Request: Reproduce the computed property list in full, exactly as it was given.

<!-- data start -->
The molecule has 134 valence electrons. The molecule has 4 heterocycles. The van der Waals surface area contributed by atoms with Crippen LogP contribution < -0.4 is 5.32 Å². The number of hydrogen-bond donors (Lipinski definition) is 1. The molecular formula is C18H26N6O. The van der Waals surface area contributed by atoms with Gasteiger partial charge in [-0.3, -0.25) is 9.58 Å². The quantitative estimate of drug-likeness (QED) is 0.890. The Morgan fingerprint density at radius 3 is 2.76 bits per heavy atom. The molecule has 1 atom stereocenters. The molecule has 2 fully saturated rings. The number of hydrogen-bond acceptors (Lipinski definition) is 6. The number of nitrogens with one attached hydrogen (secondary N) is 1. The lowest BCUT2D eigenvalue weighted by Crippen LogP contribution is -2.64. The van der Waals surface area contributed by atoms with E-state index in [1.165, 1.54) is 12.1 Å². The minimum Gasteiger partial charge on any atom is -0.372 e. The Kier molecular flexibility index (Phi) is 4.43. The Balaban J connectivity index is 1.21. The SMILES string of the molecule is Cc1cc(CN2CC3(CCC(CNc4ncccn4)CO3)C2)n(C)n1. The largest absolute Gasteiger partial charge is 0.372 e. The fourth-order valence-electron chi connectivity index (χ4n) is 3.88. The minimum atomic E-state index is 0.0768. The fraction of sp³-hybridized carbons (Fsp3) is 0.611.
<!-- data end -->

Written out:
The molecule has 134 valence electrons. The molecule has 4 heterocycles. The van der Waals surface area contributed by atoms with Crippen LogP contribution < -0.4 is 5.32 Å². The number of hydrogen-bond donors (Lipinski definition) is 1. The molecular formula is C18H26N6O. The van der Waals surface area contributed by atoms with Gasteiger partial charge in [-0.3, -0.25) is 9.58 Å². The quantitative estimate of drug-likeness (QED) is 0.890. The Morgan fingerprint density at radius 3 is 2.76 bits per heavy atom. The molecule has 1 atom stereocenters. The molecule has 2 fully saturated rings. The number of hydrogen-bond acceptors (Lipinski definition) is 6. The number of nitrogens with one attached hydrogen (secondary N) is 1. The lowest BCUT2D eigenvalue weighted by Crippen LogP contribution is -2.64. The van der Waals surface area contributed by atoms with E-state index in [1.165, 1.54) is 12.1 Å². The minimum Gasteiger partial charge on any atom is -0.372 e. The Kier molecular flexibility index (Phi) is 4.43. The Balaban J connectivity index is 1.21. The SMILES string of the molecule is Cc1cc(CN2CC3(CCC(CNc4ncccn4)CO3)C2)n(C)n1. The largest absolute Gasteiger partial charge is 0.372 e. The fourth-order valence-electron chi connectivity index (χ4n) is 3.88. The minimum atomic E-state index is 0.0768. The fraction of sp³-hybridized carbons (Fsp3) is 0.611.